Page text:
Last week, the FCC’s Enforcement Bureau issued an enforcement advisory reiterating its position that autodialed text messages must comply with requirements set forth in the Telephone Consumer Protection Act (TCPA). Though it is unclear what prompted this specific advisory (perhaps, the upcoming holiday season), the Enforcement Bureau issued the warning in order to promote understanding of the clear limits on the use of autodialed text messages, also known as “robotexts.”
The FCC has previously articulated in its 2015 Declaratory Ruling and Order that restrictions on making autodialed calls to cell phones encompass both voice calls and texts. The TCPA bars autodialed calls or texts to mobile devices without prior express written consent, unless they are (i) made for emergency purposes; (ii) free to the end user and have been exempted by the Commission; or (iii) made solely to collect on debts “owed to or guaranteed by the United States” (i.e., federal debt collection calls). Further, the term “automatic telephone dialing system” (i.e., “ATDS” or “autodialer”) covers any equipment that has the capacity to store or produce numbers to be dialled and dial them without human intervention, but does not need to have the present ability to do so.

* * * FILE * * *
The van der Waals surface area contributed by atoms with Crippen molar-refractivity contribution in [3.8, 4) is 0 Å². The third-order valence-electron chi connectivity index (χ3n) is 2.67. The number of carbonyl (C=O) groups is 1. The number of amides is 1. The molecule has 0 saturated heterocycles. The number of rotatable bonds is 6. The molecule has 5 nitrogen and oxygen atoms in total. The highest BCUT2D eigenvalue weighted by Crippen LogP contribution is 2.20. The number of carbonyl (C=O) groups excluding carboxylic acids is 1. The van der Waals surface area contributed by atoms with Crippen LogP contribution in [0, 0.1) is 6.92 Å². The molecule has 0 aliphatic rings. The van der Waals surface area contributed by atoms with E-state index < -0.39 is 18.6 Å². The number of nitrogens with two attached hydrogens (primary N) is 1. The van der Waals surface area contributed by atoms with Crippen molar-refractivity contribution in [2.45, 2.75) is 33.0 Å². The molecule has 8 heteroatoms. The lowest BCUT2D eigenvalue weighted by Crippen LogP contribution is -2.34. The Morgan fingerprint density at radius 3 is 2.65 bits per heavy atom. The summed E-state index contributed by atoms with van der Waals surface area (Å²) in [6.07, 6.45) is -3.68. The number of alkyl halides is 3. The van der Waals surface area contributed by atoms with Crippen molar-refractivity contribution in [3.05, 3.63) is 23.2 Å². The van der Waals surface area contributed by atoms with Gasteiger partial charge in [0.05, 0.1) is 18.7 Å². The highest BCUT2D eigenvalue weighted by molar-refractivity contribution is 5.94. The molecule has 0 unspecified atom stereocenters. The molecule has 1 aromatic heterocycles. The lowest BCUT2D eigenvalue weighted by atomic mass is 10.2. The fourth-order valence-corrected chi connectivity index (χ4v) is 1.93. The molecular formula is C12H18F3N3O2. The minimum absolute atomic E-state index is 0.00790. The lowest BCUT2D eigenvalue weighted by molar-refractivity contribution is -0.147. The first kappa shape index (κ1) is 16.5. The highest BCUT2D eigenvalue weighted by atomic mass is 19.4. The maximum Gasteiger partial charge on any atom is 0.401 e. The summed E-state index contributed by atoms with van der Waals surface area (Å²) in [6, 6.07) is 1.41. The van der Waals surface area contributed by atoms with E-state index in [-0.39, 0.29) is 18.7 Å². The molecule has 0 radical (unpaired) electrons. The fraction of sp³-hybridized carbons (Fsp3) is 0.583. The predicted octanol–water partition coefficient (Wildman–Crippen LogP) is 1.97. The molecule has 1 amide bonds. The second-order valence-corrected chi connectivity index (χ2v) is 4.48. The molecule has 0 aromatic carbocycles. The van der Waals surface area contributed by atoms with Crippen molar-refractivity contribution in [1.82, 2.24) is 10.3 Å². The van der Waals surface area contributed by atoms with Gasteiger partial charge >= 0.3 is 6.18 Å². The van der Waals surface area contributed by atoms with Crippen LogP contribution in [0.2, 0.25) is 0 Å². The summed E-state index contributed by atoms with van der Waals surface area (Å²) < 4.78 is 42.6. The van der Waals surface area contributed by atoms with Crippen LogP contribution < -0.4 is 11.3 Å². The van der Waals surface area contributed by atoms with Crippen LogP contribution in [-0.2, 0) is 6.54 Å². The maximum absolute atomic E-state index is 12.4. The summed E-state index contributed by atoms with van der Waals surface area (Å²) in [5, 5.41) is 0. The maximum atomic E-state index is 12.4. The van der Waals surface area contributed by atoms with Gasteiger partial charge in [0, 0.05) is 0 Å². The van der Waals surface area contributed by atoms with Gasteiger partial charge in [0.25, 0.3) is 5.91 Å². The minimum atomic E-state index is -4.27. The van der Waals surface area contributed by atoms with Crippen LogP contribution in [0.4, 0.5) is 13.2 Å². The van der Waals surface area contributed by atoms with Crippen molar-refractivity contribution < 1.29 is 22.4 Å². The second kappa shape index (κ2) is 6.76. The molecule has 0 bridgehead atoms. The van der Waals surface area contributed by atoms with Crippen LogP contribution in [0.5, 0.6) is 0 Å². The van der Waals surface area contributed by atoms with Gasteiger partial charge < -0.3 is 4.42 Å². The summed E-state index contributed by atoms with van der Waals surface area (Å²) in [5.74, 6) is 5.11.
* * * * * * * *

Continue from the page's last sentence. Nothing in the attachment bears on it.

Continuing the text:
Takeaway: Text message campaigns by advertisers have been the subject of FCC actions in the past few months. Prior express written consent may be required for autodialed texts that include or introduce an advertisement. Advertisers which engage in such campaigns should keep a record of consent provided by consumers, as companies bear the burden of proving that they obtained such consent.